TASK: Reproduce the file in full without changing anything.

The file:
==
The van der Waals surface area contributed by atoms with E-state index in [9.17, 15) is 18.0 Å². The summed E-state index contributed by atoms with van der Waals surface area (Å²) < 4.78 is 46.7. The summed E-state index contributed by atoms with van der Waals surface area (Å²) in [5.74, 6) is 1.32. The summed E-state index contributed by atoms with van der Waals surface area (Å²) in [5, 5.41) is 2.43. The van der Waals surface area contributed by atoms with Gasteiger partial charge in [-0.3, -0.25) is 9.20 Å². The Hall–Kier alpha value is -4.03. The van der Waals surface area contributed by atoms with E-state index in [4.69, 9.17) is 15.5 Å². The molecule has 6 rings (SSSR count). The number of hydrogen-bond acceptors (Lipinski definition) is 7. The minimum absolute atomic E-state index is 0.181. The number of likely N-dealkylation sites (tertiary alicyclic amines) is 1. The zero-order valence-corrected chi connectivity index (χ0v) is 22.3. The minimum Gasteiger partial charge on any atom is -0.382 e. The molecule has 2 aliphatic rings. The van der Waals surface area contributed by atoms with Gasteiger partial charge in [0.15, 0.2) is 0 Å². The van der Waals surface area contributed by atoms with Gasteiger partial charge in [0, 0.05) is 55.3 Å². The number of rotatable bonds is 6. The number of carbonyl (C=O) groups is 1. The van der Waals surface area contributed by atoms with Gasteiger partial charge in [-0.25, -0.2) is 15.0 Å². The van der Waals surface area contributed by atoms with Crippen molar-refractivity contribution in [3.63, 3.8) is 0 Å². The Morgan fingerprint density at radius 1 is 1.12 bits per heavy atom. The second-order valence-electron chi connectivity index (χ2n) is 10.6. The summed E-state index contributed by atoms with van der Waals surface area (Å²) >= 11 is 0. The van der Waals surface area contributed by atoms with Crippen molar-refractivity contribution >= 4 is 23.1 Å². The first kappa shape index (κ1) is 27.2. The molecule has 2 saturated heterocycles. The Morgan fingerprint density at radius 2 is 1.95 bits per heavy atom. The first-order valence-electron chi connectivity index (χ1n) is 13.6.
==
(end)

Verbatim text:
The van der Waals surface area contributed by atoms with E-state index in [9.17, 15) is 18.0 Å². The summed E-state index contributed by atoms with van der Waals surface area (Å²) < 4.78 is 46.7. The summed E-state index contributed by atoms with van der Waals surface area (Å²) in [5.74, 6) is 1.32. The summed E-state index contributed by atoms with van der Waals surface area (Å²) in [5, 5.41) is 2.43. The van der Waals surface area contributed by atoms with Gasteiger partial charge in [-0.3, -0.25) is 9.20 Å². The Hall–Kier alpha value is -4.03. The van der Waals surface area contributed by atoms with E-state index in [4.69, 9.17) is 15.5 Å². The molecule has 6 rings (SSSR count). The number of hydrogen-bond acceptors (Lipinski definition) is 7. The minimum absolute atomic E-state index is 0.181. The number of likely N-dealkylation sites (tertiary alicyclic amines) is 1. The zero-order valence-corrected chi connectivity index (χ0v) is 22.3. The minimum Gasteiger partial charge on any atom is -0.382 e. The molecule has 2 aliphatic rings. The van der Waals surface area contributed by atoms with Gasteiger partial charge in [0.15, 0.2) is 0 Å². The van der Waals surface area contributed by atoms with Gasteiger partial charge in [0, 0.05) is 55.3 Å². The number of rotatable bonds is 6. The number of carbonyl (C=O) groups is 1. The van der Waals surface area contributed by atoms with Gasteiger partial charge in [-0.25, -0.2) is 15.0 Å². The van der Waals surface area contributed by atoms with Crippen molar-refractivity contribution in [3.63, 3.8) is 0 Å². The Morgan fingerprint density at radius 1 is 1.12 bits per heavy atom. The second-order valence-electron chi connectivity index (χ2n) is 10.6. The summed E-state index contributed by atoms with van der Waals surface area (Å²) >= 11 is 0. The van der Waals surface area contributed by atoms with Crippen molar-refractivity contribution >= 4 is 23.1 Å². The first kappa shape index (κ1) is 27.2. The molecule has 2 saturated heterocycles. The Morgan fingerprint density at radius 2 is 1.95 bits per heavy atom. The first-order valence-electron chi connectivity index (χ1n) is 13.6.